History & Brief
Pullman Court is a Grade II* listed building. It is located on Streatham Hill, London. It was the first major work by Sir Frederick Gibberd. It was built in 1936. Pullman Court is one of the first developments of flats built in the International Modern style in Britain. Its style owes something to the work of Walter Gropius and German constructivism, with a variety of detailing and refinement not found in other British flats at that time, and with a practicality in the features and fittings that was also unusual and far-sighted. A review of the building written when it was completed describes the orange and blue facades of the building, evidence of Gibberd’s awareness of the use of polychrome in the decoration of Modern Movement buildings and colour theories then being developed by Le Corbusier. (Ref. Architecture, Design and Construction, July 1935 Building, February 1936 Architects’ Journal, 6 August 1936)
In the past, the 1930s journalists’ descriptions of the coloured façades of Pullman court were discounted somewhat biazzarely as ‘design intentions which were not executed’. The ardent belief that Modern Movement buildings were all painted white has now been disproved by academic research and the archaeological investigation. There are no coloured photographs of the exterior of Pullman Court in the 1930s and the original paint was stripped off during the refurbishment project carried out in 1995. Research carried out by English Heritage’s Architecural Paint Research Unit in the 1995 which removed paint as the external elevations were being stripped found evidence of orange and blue paints which had been applied to the external facades of the three blocks.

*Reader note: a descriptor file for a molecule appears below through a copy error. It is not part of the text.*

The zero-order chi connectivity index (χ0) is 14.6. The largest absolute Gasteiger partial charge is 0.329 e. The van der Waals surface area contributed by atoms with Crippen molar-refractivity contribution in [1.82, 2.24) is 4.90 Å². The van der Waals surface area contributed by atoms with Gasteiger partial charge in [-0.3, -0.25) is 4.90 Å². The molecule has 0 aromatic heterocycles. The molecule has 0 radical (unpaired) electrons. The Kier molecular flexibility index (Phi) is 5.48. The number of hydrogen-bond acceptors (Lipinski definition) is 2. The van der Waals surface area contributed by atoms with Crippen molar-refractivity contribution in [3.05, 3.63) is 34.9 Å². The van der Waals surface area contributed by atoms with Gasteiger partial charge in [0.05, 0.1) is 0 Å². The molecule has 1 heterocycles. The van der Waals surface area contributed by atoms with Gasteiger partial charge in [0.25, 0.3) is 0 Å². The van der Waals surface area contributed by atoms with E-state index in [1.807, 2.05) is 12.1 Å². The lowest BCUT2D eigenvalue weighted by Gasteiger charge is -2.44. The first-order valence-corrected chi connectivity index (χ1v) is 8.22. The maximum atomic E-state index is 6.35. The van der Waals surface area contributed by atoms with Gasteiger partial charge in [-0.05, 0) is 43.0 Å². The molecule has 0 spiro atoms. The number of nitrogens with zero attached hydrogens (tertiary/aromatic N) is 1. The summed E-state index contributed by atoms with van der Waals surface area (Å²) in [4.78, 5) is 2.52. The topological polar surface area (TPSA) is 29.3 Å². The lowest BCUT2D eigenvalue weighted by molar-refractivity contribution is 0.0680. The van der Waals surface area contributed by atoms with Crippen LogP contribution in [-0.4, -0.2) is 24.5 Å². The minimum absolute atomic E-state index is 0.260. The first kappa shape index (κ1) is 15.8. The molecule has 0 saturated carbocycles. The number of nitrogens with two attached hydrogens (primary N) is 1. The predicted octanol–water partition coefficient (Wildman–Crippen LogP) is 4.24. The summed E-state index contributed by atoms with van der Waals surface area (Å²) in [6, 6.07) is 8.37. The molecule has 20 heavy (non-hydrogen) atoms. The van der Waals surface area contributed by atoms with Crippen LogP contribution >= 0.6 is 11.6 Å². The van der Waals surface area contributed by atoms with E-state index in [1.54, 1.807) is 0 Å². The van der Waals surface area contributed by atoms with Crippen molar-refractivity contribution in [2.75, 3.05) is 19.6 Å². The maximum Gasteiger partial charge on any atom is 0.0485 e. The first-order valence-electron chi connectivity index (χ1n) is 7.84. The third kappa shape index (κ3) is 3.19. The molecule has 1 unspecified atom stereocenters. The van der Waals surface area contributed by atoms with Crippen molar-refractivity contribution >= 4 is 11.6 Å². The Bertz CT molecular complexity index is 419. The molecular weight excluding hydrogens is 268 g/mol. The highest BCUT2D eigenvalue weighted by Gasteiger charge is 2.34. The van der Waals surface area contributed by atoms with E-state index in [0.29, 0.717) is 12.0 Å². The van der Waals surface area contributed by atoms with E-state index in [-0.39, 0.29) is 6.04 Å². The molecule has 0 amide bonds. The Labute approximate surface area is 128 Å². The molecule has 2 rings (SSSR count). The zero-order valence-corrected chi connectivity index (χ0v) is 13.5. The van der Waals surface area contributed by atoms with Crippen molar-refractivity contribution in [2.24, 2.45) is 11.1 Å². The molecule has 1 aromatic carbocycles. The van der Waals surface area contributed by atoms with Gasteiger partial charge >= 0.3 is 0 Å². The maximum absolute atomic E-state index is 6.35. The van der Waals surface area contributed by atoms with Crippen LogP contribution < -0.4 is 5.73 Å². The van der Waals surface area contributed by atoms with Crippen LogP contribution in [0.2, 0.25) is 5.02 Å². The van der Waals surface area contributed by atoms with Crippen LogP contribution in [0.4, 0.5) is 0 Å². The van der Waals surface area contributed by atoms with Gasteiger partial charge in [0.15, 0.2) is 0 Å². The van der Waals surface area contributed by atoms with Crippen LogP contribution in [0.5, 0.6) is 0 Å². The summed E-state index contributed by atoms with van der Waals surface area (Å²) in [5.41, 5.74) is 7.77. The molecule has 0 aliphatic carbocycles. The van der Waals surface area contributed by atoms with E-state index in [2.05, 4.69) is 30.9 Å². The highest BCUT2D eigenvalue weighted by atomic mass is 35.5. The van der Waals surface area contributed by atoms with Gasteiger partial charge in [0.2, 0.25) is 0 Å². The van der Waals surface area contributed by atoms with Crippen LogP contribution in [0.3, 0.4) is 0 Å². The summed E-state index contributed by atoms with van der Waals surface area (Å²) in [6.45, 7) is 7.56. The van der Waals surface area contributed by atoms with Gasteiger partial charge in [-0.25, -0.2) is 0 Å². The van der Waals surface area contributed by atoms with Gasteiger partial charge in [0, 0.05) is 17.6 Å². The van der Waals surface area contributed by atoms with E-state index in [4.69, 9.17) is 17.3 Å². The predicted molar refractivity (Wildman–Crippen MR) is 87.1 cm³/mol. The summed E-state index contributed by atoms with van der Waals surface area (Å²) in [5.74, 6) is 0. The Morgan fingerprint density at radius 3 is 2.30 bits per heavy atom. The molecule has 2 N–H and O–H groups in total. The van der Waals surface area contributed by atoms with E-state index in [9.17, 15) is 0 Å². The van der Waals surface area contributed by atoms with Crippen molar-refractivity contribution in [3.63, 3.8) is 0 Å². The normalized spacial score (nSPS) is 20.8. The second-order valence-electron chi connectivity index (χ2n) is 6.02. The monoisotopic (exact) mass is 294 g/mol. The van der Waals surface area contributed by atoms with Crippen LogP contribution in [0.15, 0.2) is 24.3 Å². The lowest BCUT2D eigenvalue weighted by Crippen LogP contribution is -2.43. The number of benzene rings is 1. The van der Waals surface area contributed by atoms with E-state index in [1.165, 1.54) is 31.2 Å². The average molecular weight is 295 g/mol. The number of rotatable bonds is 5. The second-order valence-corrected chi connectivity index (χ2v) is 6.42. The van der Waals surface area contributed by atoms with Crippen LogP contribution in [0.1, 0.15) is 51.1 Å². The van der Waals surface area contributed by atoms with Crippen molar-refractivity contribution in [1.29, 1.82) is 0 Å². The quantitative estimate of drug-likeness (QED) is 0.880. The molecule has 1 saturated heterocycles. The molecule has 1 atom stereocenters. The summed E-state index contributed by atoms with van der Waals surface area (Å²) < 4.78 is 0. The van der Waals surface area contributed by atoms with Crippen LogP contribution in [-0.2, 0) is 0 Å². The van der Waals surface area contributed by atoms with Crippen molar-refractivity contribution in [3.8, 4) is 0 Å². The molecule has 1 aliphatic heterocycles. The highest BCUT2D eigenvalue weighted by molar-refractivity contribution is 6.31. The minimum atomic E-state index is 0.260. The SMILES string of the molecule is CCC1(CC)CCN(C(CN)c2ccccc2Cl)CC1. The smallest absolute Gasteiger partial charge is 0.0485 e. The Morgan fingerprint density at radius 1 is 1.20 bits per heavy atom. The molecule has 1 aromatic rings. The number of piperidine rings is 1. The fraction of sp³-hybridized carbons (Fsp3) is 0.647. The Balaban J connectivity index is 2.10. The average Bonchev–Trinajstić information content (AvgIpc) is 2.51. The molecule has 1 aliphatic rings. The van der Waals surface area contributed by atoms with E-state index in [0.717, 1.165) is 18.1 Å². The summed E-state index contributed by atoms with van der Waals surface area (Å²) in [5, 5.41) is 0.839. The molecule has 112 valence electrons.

It is suggested that these paint samples are re-analysied to clarify the date of application of these coloured layers and attempt is made to suggest the appearance of the original colours. The samples are retained in the English Heritage Architecural Paint Research Archive, presently housed in the conservation Department of Lincoln University.